Exploring local knowledge and preferences for shea (Vitellaria paradoxa) ethnovarieties in Southwest Burkina Faso through a gender and ethnic lens
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Karambiri, M.; Elias, M.; Vinceti, B.; Grosse, A. (2016) Exploring local knowledge and preferences for shea (Vitellaria paradoxa) ethnovarieties in Southwest Burkina Faso through a gender and ethnic lens. Forests, Trees and Livelihoods. Published online 03 Oct. 2016. ISSN: 1472-8028
Permanent link to cite or share this item: http://hdl.handle.net/10568/77744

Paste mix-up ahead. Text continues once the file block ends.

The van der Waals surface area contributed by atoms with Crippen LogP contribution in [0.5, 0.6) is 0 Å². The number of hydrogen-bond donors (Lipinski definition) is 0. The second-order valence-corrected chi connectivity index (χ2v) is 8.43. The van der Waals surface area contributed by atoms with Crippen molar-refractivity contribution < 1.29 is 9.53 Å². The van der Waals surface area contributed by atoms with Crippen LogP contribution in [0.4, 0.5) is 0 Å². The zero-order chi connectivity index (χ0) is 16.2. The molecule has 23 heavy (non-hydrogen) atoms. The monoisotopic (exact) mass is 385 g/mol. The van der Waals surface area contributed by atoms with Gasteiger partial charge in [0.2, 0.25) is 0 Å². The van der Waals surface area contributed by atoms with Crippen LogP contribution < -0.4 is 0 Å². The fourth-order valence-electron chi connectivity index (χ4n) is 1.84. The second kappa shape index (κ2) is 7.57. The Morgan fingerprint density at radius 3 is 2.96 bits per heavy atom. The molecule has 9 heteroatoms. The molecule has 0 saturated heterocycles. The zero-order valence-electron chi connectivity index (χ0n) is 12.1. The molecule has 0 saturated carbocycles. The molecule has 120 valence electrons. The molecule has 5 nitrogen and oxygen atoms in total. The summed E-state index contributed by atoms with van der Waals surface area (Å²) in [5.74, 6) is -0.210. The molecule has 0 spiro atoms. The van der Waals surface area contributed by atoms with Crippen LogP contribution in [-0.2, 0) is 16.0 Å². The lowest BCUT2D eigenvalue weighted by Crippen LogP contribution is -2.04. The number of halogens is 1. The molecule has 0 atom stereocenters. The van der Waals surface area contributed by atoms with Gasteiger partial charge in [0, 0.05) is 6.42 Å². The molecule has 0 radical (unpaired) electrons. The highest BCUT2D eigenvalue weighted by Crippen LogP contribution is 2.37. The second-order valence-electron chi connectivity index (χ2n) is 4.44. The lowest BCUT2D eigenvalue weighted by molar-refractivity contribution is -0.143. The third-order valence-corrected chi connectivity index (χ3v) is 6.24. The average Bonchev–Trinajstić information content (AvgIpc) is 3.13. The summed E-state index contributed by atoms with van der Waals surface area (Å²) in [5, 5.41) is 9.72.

In Africa’s ‘shea belt’, the shea tree (Vitellaria paradoxa) plays a central role in rural livelihoods and ecosystems. Yet, it faces many threats. The aim of this study is to examine local people’s classification systems and preferences for shea ethnovarieties in Burkina Faso to support domestication efforts that respect local priorities. Work was carried out among the Bobo, Sambla, Mosse and FulBe ethnic groups in two villages in south-west Burkina Faso. Participatory characterization and ranking matrices were used with 10 groups segregated by gender and ethnicity to understand if knowledge and preferences for shea ethnovarieties vary between gender and ethnic groups. Results show a general agreement across groups about top-cited ethnovariety names, characteristics and key criteria defining the classification system. Participants identified a total of 25 shea ethnovarieties according to 11 primary fruit and nut variants. The number of ethnovarieties cited varied slightly across groups, with greater consistency across ethnicities than across gender groups. Each ethnic and gender group identified certain ethnovarieties not cited by their ethnic or gender counterparts. Two ethnovarieties – ‘small shea fruit’ and ‘big shea fruit’ – were preferred across groups. The study highlights the value of gender-sensitive participatory research for understanding local botanical knowledge and preferences.